In October I set myself a challenge to run 1 hour every day. I also added the extra challenge of making it a different run route every time I went out for a run. 1 hour a day may seem like quite a lot, viewed in isolation it would be a short run for me.

Why 1 hour? When I thought about doing this I decided that I could sustain an hour daily. Based on my recent ultra running back ground it meant that my legs should be able to cope with some tiredness. I had also in August done a 3 day block of long runs which worked well. This in part had inspired me to try the 1 hour a day for one month idea. I would neither recommend this to everyone and in particular not over that length of time. A daily run, why not? As long as you select the appropriate amount of time based on what your body can cope with.

I was determined to complete the challenge but equally was prepared to stop if I was at risk of getting myself injured. After roughly the first 10 days I appeared to have the onset of what seemed to be a form of shin splints. I gave my calves in particular a good massage with the foam roller. At this point I noticed that the pain transferred into the sole of my foot so didn’t actually originate from the shin. So a bit of additional work with a tennis ball to massage the feet. The following day I decided to take things easy but in order to keep the challenge alive I went out for a 15 minute easy run. I would make the time up on other run days. The pain I had in the shin area duly went away.

One of the things I learnt from the challenge was the importance of recovery strategies in between runs. I would stretch, massage, have the occasional cold bath and use the foam roller or the tennis ball to work on tight areas in my legs and wear compression gear. I was also selective on when I would go running so that I could sometimes effectively have 36 hours between runs and on other times it would only be 12 hours. So I might run one evening and then the following morning again or the other way around.

With the exception of 2 sessions all runs were at moderate intensity, so steady paced. The other 2 were a track repeat session and a hill repeat session. A large percentage of the runs were off road to lessen the impact on the legs.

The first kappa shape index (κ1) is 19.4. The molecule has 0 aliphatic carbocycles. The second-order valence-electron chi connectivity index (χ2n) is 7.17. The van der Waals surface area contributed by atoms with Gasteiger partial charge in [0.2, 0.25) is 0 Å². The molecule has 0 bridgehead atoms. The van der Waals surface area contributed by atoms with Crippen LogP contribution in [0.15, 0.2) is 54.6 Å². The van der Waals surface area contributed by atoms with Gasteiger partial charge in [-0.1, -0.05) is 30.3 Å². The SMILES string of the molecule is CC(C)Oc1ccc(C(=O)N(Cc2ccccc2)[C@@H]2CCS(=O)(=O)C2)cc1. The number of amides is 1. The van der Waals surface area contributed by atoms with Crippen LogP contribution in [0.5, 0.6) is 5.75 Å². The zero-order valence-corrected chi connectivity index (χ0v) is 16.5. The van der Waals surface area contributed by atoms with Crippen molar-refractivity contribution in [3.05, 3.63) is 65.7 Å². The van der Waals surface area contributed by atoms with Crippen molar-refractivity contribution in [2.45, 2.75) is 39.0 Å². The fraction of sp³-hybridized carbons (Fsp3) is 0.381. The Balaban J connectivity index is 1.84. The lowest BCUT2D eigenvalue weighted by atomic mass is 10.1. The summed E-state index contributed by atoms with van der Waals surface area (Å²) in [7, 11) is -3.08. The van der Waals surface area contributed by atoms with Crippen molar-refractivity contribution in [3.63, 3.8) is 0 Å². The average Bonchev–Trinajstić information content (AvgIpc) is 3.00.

One area that tended to feel quite tender for a lot of the challenge was the Achilles area of the lower leg. On the second last Sunday I was due to go out for a longer run and thought it would be wise to massage my legs before I ran. To my astonishment the Achilles area that had been sore for days before suddenly felt absolutely fine. There was no logical explanation for that one. Adaptation maybe?

Most of the runs were an hour long, some turned out to be a bit longer which meant that I made others a bit shorter allowing myself to finish the month on 31 hours of running. The last few runs felt laboured as I think I was both mentally and physically a bit tired. In contrast though I was actually running faster than early on in the challenge.

I did get the opportunity to find lots of new routes around my area of Edinburgh and got out into the Pentland hills for a fell run. I also ran from Newcastle Station to Ponteland one day and had 3 runs in the Yorkshire Dales two of which were fell runs.

Yorkshire Dales

I wore my Saucony Fastwitch race flats for most of my runs except the fell runs and some of the trail runs where I used my Inov8 trail shoes.

All in all a really good challenge which taught me a lot about recovery strategies and timing. I completed a total of 342km over the course of the month.